I think that's what's most impressive to me about Sonic Mania. It doesn't feel like a throwback game - it actually feels like a proper sequel. Where Generations and Sonic 4 felt like attempts at recapturing former glories in many ways, Mania just picks up where Naka and Oshima left off before the Dreamcast. It feels like a natural sequel, not an anniversary title or an attempt to cash in on nostalgia. Considering that we live in a time where nostalgia seems to be the sole impetus behind making new games or movies, that's a feat.
Anyway. Sonic Mania is great. It has some beautiful visuals that never break the "I'm playing an old game" immersion. The music is up there with the best in the franchise, which is saying a lot considering the timeless jams we've gotten from past games. The gameplay's as rock solid as ever, while still feeling polished and improved upon when played next to the old titles. This game took two of my least favorite zones (Chemical Plant and Oil Ocean,) and turned them into pure gems. That's pure alchemy, I'd say.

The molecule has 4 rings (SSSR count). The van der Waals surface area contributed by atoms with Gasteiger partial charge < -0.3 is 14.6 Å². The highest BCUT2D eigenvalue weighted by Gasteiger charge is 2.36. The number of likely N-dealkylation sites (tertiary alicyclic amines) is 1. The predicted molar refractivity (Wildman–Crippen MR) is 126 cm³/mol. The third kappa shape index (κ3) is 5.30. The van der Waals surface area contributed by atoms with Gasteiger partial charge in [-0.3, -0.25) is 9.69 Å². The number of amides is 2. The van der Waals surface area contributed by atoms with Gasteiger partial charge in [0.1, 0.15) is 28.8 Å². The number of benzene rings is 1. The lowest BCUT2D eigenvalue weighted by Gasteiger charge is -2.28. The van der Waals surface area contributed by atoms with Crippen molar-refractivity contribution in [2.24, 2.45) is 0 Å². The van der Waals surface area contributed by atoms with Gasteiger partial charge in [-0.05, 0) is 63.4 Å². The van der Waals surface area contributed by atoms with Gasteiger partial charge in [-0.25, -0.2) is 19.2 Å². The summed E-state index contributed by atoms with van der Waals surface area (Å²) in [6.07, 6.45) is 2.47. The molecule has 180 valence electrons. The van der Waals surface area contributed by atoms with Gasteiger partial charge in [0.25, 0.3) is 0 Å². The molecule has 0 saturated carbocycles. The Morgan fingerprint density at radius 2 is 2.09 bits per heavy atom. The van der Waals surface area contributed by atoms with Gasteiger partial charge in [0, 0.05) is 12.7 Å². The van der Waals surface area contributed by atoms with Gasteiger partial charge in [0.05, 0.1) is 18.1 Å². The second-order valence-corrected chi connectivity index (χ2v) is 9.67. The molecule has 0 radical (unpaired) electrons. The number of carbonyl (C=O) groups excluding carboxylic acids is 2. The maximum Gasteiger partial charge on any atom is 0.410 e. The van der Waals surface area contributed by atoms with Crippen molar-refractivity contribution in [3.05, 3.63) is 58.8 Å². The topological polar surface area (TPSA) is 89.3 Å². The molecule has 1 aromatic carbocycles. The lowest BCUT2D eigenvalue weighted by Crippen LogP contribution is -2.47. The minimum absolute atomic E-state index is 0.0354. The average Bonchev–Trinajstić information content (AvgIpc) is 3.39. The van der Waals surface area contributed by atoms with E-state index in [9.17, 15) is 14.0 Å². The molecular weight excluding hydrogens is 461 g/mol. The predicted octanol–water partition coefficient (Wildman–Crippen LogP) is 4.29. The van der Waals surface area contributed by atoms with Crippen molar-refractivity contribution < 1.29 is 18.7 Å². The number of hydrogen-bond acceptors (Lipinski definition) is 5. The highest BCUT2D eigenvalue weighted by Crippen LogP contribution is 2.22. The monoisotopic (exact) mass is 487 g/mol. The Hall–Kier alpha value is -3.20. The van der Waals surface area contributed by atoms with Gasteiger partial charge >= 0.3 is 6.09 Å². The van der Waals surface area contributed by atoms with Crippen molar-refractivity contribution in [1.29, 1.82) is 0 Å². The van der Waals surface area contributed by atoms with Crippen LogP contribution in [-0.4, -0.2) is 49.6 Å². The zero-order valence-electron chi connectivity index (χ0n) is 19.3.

If you're worried about Sonic Mania being repetitious or redundant, stop. It's neither. This is the freshest Sonic's felt since Colors, and a non-stop barrage of innovative surprises from start to finish. By year's end, it'll probably be one of the high points in an already great year. Do yourself a favor and check it out, especially if you're burned out on the franchise. You'll remember why you loved it, if you ever did.
Ah, and be sure to get the true ending. No spoilers, but it sets up some very interesting context for a certain game coming out later this year.